Friday, December 30, 2011

Brady


Last month, I turned 26. I'm still young enough to do foolish things in foolish places with foolish people, but at the same time, I'm old enough to realize that I'm not really a child anymore, and the superficial things that were surprising and exciting and passion-inducing when I was 14 now get a raise of the eyebrows and a retweet.

I'm not writing this to grouse. One thing I don't miss about being younger is being negative for negativity's sake. When I was a teenager, I hated roller coasters because they went upside down, Iowans because they were bad drivers, soccer because nothing happened, and egg nog because who wants to drink eggs, really. The highs may be less frequent now, but so are the cesspools of negativity, sneering pockets of disdain aimed at whatever movie or team or restaurant seemed cool to hate. I wore my dislikes on my sleeve like pus-filled badges of honor. I'm never going to be all sunshine and daffodils (ask me about The Big Bang Theory or Buffalo Wild Wings), but I like not being that guy anymore.

That said, the passionate highs are something I miss. It's not a secret that I spend a lot of time watching sports. I follow 700 people on Twitter, probably 500 of whom talk mostly about Major League Baseball or college football. When you're young, sports have the ability to shock on a weekly basis, and you get locked into a lifetime of chasing that high again. Luis Gonzalez's base hit to win the 2001 World Series, a series in which my favorite team was not participating, made me jump out of a friend's chair and yelp with glee, and no upset will ever shock me the way Kansas State's 35-7 dismantling of undefeated Oklahoma in 2003 did. I watched it at a Latin Club party.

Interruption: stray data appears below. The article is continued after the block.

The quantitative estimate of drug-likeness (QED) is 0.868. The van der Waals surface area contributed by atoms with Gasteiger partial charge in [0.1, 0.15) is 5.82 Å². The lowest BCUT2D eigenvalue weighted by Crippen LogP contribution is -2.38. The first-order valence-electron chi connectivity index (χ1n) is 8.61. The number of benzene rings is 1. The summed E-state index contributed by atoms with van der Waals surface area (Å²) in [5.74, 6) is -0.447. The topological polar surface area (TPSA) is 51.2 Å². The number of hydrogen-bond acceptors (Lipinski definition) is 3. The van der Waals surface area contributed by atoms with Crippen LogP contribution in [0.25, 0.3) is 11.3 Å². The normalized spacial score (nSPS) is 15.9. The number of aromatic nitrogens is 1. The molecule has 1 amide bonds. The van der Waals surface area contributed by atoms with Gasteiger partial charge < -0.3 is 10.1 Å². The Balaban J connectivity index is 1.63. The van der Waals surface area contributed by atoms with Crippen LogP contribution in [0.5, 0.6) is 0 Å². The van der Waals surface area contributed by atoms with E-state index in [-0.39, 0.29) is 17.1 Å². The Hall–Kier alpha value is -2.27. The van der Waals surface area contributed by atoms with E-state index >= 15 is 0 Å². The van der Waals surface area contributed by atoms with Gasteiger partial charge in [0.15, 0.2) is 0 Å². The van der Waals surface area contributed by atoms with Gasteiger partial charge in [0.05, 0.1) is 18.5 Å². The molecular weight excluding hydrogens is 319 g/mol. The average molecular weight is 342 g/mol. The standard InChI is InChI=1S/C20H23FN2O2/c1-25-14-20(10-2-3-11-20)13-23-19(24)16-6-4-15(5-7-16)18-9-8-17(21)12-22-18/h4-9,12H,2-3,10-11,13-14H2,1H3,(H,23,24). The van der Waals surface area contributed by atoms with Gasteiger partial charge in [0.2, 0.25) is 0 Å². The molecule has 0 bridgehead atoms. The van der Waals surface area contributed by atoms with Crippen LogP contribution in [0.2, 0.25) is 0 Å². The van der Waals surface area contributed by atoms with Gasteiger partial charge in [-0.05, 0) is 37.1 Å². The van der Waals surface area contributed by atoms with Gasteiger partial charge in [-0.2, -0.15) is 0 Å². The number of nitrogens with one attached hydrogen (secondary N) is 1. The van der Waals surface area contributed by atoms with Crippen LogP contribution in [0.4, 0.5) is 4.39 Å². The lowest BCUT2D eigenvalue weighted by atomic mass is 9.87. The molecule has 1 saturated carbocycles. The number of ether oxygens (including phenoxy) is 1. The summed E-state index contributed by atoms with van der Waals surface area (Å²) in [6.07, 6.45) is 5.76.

*****

Tom Brady was the 199th overall pick in the 2000 draft, a fact that crossed over into the mental compendium of the casual fan soon into the Patriots' run of three Super Bowl victories in four seasons.* It was seared into my mind as soon as the page loaded on ESPN SportsZone, having watched every game he had played the prior two seasons as quarterback of my Michigan Wolverines.

* - The third Super Bowl win came in Jacksonville. Someday when I open the Museum of WTF Sports Moments, there will be a bronze plaque that says "Jacksonville, Florida hosted the Super Bowl" hanging between 1996 Brady Anderson and the popularity of Jason Sehorn.

His finished his amateur career with a thrilling Orange Bowl win to cap 1999. It's a blast, knowing what we do, to watch the highlights on YouTube. Big Blue's opponent was an Alabama team that had another future NFL MVP at the height of his powers. Shaun Alexander ran for over 160 yards and three touchdowns, but it was Brady who brought his team back from a pair of 14-point deficits and put the team in position for a game-winning field goal at the end of regulation. The Tide blocked the Hayden Epstein kick before allowing Michigan to score on the first play of overtime. Alabama countered with a score of its own, only to lose in the most stomach-hollowing of manners: by watching their kicker miss an extra point. No block - just a straight push right, like a kid in the backyard who takes a full minute to get the ball to sit just right in the grass before letting it slide off the outside of his foot.

Tom was the first quarterback who was my quarterback. He had a strong arm, he made my team win, and, yeah, he was pretty handsome. He's the first athlete whose headshot I saw and thought, "I bet he doesn't have to do scholastic bowl to get girls to like him."* I searched the Boston Globe website every month after to find out where he would land on the depth chart behind the incumbent Drew Bledsoe, and every week in 2001 after a vicious Mo Lewis hit sheared open a blood vessel in Bledsoe's chest.

* - This strategy was less successful than envisioned

This isn't about then, though. Any sports fan who was bitten by the bug as early as I was reaches a point where the only thing that can bring back that raw excitement is seeing the athletes they loved at that age competing at a high level. Kerry Wood and Tiger Woods both feel that way to an extent for me, but in terms of the totality of a career and the monolithic odds facing him, Brady is the one.